Stormwater park advances

Published 4:45 pm Saturday, November 14, 2009

A project long in the making has been progressing the last few weeks in Albert Lea.

At the future stormwater park near East Main Street, crews have installed various types of porous pavements for a sidewalk and the land has been graded.

These are two of the first steps into the project, being called the Albert Lea Main Street Stormwater Park, which is intended to treat some stormwater, while mostly providing an educational showpiece for the Shell Rock River Watershed District.

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When completed, it will showcase stormwater management techniques of rain gardens, stormwater ponds and pervious concrete, pavers and bituminous sidewalks.

The project, which is under a partnership with the city of Albert Lea and the Watershed District, is costing roughly $150,000, with some of the materials being donated, said Andy Henschel, Watershed field technician.

City Engineer Steven Jahnke said the Watershed is essentially paying for a majority of the project, while the city is donating a lot of time and material.

As of Friday, all the grading and paving was mostly completed, and seeding will be done in the next week.

The grass is of a shorter variation that won’t need to be mowed, Henschel said.

During 2010, most of the planting of vegetation will be done.

In 2006, the city started purchasing property at the site, which is in a floodplain, through a partnership with the state Department of Natural Resources. In 2007, the former Union Center was torn down, and in 2008, the former Moose Lodge was demolished.

Last fall, the city and Watershed started to lay out plans for the park, and this September they started digging, Jahnke said.

The first phase of the project is intended to decrease flooding by diverting water from clogged storm sewers and routing it through a settling pond, prairie meadow and floodplain forest. There will also be educational displays in the park that people can view while walking along the trail.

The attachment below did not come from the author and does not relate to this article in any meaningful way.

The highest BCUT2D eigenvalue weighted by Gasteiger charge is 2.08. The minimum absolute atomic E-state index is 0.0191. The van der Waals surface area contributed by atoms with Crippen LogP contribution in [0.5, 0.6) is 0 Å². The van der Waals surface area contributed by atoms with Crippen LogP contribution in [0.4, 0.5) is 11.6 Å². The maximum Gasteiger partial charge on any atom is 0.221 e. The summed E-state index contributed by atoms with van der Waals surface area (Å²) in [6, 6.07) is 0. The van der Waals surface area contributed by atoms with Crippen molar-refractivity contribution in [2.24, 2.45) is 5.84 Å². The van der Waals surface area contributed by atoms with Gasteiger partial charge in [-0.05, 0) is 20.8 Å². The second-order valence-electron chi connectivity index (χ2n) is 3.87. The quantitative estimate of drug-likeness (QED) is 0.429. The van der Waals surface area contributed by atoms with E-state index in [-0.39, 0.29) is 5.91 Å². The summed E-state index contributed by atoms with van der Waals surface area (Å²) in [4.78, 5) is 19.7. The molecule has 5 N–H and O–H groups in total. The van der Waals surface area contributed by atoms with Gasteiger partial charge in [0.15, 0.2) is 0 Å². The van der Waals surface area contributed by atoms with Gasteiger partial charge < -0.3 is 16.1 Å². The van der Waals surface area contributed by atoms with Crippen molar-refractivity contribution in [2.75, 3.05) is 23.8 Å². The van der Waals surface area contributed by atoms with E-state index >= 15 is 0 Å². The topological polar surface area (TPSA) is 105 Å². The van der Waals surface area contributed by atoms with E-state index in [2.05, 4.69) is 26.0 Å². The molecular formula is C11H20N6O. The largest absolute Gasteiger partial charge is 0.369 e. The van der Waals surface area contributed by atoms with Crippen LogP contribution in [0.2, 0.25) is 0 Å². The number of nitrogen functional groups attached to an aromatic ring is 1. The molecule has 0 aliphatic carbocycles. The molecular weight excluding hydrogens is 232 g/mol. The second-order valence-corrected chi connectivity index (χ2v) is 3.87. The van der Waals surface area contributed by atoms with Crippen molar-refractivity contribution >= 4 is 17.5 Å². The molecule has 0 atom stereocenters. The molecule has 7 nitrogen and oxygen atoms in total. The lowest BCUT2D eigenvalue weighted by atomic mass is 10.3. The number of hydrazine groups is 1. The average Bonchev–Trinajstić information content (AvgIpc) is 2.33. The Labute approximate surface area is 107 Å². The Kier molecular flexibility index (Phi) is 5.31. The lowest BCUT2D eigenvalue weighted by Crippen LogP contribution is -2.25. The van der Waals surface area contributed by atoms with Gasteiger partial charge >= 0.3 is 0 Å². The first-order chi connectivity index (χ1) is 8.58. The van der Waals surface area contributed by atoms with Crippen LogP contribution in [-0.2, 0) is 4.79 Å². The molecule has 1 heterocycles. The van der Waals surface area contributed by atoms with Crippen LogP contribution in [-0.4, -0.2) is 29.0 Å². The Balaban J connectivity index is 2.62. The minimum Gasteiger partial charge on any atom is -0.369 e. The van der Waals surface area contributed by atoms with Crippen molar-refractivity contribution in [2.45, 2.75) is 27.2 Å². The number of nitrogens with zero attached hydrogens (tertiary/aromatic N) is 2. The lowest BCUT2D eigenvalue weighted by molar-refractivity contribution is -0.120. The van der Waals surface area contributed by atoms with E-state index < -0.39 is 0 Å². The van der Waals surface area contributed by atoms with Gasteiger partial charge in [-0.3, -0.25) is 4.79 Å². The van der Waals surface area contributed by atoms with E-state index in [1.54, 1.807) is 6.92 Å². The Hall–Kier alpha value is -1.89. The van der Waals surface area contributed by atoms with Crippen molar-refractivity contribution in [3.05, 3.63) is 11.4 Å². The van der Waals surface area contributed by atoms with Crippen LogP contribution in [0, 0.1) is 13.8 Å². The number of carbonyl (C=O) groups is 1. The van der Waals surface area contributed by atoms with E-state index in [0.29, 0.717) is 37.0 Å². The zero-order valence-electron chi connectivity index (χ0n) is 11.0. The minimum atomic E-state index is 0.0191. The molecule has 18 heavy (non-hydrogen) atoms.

Henschel said it will be a place where citizens and business owners can get ideas for what they can do at their own homes or businesses for stormwater control.

Jahnke said the park will also be a place where people can walk to from the downtown. Eventually there will be picnic tables, and the long-term goal is to connect the trail to the area known as the channel and eventually the Blazing Star Trail.

Kyle Skov, with the city Engineering Department, said the project will have an improvement on the water quality from the smaller storms.

“It should help with the flash flooding over near Godfather’s,” Jahnke said. “It’s not going to solve it, but it should help.”

He said it will probably take two years for all the vegetation to grow where it should be.

The second phase of the project, which will be completed down the road, involves additional rain gardens, which can soak up and release runoff into the stormwater system created in the first phase.

In the second phase, it is also planned to introduce sculpture and possibly a historic train car.

When the entire project is completed, the park will not only treat stormwater, but it will also provide environmental and historical education and create cultural and recreational opportunities.

The idea is being tossed around to put up a statue that depicts the horse race of how Albert Lea was picked as the Freeborn County seat, Jahnke said.

The train car would explain why the rail has been important to Albert Lea.